Got the Rhythm to Save a Life? Find Out How to Perform CPR in This Interactive Game

by Sokolove Law

Would you know what to do if someone nearby went into cardiac arrest?

If you’re afraid of finding yourself in a situation where you’d need to perform life-saving CPR, you’re part of the majority. A recent survey found that most Americans lack trust in their ability to perform CPR without injuring the casualty, thinking special training is required.

But in reality? Far more harm comes from doing nothing. Knowing how to properly administer CPR is an especially valuable skill as a caregiver of someone with a serious health condition such as heart disease or an aggressive cancer like mesothelioma. People with serious conditions like these are at a much higher risk of sudden collapse.

Statistics show that 70 to 80 percent of cardiac arrests occur in the home or in public. Under these circumstances, Hands-Only CPR (or CPR without mouth-to-mouth) consists of just 2 steps: Call 911, then push hard and fast. But there is little time to act, as a person can lose consciousness 15 seconds after the heart stops beating. If more civilians knew how critical their role in an emergency, and how safe and simple CPR is to administer, we could as much as double or triple chances of survival among the 350,000 people who suffer cardiac arrests outside hospitals every year. Today, only 11 percent of them survive.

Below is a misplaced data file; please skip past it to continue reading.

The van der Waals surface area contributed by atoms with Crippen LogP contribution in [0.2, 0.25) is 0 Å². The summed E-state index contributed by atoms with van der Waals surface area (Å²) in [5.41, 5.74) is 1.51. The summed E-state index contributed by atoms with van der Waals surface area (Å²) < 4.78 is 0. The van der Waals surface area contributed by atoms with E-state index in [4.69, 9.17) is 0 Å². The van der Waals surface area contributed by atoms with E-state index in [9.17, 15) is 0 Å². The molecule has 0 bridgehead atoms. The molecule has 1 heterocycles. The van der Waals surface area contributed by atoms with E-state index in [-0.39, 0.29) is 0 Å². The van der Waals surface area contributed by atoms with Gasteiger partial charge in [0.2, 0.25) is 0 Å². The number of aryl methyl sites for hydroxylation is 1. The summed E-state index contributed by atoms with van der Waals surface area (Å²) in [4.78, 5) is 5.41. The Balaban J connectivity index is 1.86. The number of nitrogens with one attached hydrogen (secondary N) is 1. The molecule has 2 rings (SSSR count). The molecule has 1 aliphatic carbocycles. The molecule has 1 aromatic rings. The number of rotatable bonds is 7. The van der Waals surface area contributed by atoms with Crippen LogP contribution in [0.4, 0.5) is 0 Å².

In light of American Heart Month, we’re testing just how well Americans think they know CPR. Although the rules are simple, it’s important to push in the correct area at a minimum speed of 100 beats per minute for the technique to be effective. This rhythm comes with practice, which we think can be aided by a little (likely familiar) music. Using this interactive game, try tapping in time with the beat to get familiar with what 100 bpm sounds and feels like.

Experts say there is nothing you can do to make a sudden cardiac arrest worse. Indeed, you could even save a life. Visit the page now to learn how to perform CPR, spread the word, and help beat CPR myths.

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